Tropical Storm Henri Bears Down on New England, Me

And it seems like the region’s largest power utility is once again unprepared.

John Minchillo/AP

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I’m writing to you from southern New England, where Tropical Storm Henri is due to make landfall in the next several hours. We’ve prepared the best we can: cleared the storm drains of debris, charged all our devices, picked up some emergency supplies, the whole bit.

Forecasts here are calling for an intense, soaking rain—6 or more inches in some areas—and winds that could reach as high as 75 mph. That’s bad enough, but when you add on top of that the 4 to 5 inches of rain that flooded basements and stranded motorists on Thursday, you can see why folks here are primed for swampy conditions, downed trees, and blackouts. Especially blackouts.

As it turns out, the region’s biggest power utility, Eversource, hasn’t inspired much confidence over the years, despite prep porn tweets like this one:

On Saturday, the company said that 50 to 69 percent of its 1.25 million customers in Connecticut could lose power. Not only that, but the effort to get things back online could take between 8 and 21 days.

Losing power sucks. Losing power ahead of a super-humid heat wave sucks extra hard. Losing power for up to three weeks because your famously unprepared utility company is potentially unprepared again? Stares out window at coming storm, resists blowing the shit out of emergency whistle.

That’s right: Eversource doesn’t exactly have a great track record. In fact, earlier this year, state regulators proposed the maximum fine possible—$30 million—for the company’s failure to prepare for and respond to Tropical Storm Isaias in August 2020. (Eversource and another fined utility, United Illuminating, have appealed the decision.)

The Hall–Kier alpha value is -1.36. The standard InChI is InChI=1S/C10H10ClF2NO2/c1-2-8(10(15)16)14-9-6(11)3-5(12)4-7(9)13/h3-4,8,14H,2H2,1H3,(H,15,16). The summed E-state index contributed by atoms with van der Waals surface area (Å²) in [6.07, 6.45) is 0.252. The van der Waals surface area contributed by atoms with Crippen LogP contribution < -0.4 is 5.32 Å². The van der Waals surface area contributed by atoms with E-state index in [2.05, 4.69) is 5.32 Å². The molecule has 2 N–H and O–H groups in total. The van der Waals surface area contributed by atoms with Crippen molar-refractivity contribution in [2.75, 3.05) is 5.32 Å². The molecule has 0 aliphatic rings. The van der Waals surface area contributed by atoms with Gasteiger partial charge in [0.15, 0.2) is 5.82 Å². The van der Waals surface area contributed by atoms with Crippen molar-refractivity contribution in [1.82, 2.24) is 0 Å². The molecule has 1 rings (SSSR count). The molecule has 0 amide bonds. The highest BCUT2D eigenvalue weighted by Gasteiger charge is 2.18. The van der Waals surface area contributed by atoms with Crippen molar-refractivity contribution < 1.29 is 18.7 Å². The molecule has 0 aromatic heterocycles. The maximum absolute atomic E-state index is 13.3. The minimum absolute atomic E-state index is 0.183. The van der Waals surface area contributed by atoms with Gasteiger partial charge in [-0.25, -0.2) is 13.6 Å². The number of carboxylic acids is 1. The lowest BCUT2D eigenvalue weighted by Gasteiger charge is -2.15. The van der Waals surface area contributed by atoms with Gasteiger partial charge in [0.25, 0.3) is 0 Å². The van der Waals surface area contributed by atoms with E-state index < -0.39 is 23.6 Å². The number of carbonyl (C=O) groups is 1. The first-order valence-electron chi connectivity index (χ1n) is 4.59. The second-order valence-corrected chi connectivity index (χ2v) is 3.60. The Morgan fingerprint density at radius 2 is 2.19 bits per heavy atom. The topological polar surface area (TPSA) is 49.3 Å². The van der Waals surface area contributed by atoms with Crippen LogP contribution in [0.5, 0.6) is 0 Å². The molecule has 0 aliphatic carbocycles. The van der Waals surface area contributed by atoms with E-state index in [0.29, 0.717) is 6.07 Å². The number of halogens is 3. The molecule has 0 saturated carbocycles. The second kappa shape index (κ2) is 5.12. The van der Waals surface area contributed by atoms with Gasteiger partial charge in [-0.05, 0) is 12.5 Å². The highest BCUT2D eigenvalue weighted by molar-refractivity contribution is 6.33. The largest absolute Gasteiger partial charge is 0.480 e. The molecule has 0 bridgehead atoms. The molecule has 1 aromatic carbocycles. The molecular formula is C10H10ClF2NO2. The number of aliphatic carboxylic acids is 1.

So…I guess we’ll see how it goes? Here’s hoping I don’t end up looking like this dude come tomorrow.

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Fact:

In-depth journalism that investigates the powerful takes real money and is so damn important right now.But it doesn’t take a Mother Jones investigation to know that billionaires and corporations will never fund the type of reporting (like they do politicians) we do that exists to help bring about change. Instead, our mission-driven journalism is made possible by people power, and has been for 46 years now since our founding as a non-profit.

In “TITLE TK” Monica Bauerlein writes about the perilous moment we’re in, and why it’s so important that we raise $325,000 by the time November’s midterms are decided so we can be ready to throw everything we have at the big issues facing the nation no matter what happens. Please help MoJo’s people-powered journalism with a donation today.

$400,000 to go!

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